Frequently Asked Questions

Are naturopathic consultations covered by OHIP?

No. However, many extended healthcare plans cover naturopathic consultations. Check with your workplace insurance company to see if you are covered. When you come for a visit, simply pay for the visit, and then submit the receipt to your insurance company for re-imbursement.

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What training do registered naturopathic doctors have?

Naturopathic doctors go through extensive medical training and examination before they are legally allowed to practice. They require a Bachelor of Science degree or a minimum of three years of university education in pre-medical sciences to enter one of the five naturopathic medical schools in North America. The Canadian College of Naturopathic Medicine is Canada’s leading accredited school for the naturopathic program. The program is four years long and includes a one year intensive clinical rotation. Midway through the program, and upon graduation from any of the colleges, two sets of NPLEx licensing exams (coordinated by the North American Board of Naturopathic Examiners (NABNE)) must be successfully completed before naturopathic doctors are allowed to practice.

For more information about naturopathic licensure, examination, or provincial and national associations, please visit our Resources page.

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How is naturopathic medicine different than regular medicine?

The goal of naturopathic medicine is to treat the whole body through individualized treatment that is safe, natural, and free of side-effects. Its main mechanism is to stimulate the body’s own natural ability to heal itself. It does this through the use of nutrition, acupuncture, botanical medicine, homeopathy, and supplementation, to name a few. In addition to ridding the body of disease, the goal is to raise the overall health of all organ systems within the body, and to prevent future development of disease. This is in contrast to the long-term use of prescription medications that can sometimes do more harm than good by deteriorating your vitality in the long run.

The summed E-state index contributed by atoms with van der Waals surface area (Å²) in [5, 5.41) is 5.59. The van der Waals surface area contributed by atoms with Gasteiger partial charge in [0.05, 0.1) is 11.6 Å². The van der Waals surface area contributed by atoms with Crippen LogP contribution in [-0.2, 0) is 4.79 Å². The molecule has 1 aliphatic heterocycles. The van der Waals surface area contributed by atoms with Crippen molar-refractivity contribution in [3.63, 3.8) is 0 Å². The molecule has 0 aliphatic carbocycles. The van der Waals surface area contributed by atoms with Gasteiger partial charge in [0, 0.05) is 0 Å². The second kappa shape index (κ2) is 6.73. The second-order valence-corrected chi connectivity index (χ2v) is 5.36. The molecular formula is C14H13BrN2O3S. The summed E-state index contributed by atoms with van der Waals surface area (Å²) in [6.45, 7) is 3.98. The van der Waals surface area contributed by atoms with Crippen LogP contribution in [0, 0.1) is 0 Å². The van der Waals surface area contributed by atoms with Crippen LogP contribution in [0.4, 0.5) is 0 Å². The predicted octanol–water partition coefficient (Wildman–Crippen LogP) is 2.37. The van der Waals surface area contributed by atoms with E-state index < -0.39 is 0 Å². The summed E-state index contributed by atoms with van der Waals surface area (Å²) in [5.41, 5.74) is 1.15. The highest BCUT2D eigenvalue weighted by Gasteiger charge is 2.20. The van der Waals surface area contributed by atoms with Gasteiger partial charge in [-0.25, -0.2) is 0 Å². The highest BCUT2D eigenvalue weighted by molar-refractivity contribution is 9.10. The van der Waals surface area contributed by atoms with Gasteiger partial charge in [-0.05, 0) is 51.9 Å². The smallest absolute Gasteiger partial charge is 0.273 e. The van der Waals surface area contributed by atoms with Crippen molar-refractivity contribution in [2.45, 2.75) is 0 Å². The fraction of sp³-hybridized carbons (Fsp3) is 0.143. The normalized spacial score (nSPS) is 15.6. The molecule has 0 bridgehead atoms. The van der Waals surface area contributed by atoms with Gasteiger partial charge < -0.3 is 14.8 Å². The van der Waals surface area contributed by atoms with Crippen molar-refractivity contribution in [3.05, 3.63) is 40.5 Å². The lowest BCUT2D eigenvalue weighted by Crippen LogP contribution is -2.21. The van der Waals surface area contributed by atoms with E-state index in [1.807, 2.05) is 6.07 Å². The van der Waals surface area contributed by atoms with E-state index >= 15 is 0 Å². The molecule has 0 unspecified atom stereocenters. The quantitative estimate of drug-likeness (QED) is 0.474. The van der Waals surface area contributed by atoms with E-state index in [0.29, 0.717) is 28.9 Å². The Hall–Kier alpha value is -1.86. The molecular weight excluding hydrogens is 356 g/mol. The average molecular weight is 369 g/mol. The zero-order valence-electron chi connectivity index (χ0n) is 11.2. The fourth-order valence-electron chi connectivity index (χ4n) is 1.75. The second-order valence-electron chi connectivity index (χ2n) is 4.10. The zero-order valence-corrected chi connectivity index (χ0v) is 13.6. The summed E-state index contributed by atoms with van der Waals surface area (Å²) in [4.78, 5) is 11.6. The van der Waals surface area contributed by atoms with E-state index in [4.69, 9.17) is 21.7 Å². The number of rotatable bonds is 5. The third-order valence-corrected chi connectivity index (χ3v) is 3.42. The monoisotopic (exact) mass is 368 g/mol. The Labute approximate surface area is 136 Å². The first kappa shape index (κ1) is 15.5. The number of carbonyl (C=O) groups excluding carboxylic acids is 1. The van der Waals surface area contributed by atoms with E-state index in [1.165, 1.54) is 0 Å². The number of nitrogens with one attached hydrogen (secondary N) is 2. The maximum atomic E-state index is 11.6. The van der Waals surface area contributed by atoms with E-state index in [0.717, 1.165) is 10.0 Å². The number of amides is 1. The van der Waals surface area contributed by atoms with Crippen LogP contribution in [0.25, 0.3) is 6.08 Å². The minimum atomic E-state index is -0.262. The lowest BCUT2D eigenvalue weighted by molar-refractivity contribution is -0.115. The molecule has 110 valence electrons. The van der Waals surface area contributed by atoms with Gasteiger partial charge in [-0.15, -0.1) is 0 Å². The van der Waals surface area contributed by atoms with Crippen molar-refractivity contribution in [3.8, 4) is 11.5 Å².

Just as each individual is unique, so too are the individually tailored treatments for each person. Naturopathic medicine is about much more than simply labeling an individual with a disease, and then prescribing a medicine for it. It is a true health-care system that recognizes the individual needs of each person.

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What conditions can naturopathic medicine treat?

Naturopathic medicine can treat almost any condition. This is because it provides more than just ‘disease-care’. It’s a total ‘health-care’ system. Its goal is to treat the whole body and to improve one’s total health. By doing this, it becomes easier to treat the specific disease one may be suffering from. Some common conditions naturopathic doctors see in their offices are:

Chronic Illnesses:

  • Chronic Inflammatory disorders
  • Chronic Fatigue Syndrome
  • Arthritis
  • Hypertension, Atherosclerosis, Heart Disease
  • Cancer
  • Eczema, Psoriasis, Acne
  • Allergies and Environmental Illnesses
  • Fibromyalgia
  • Improper Digestion
  • Crohn’s, Colitis, IBS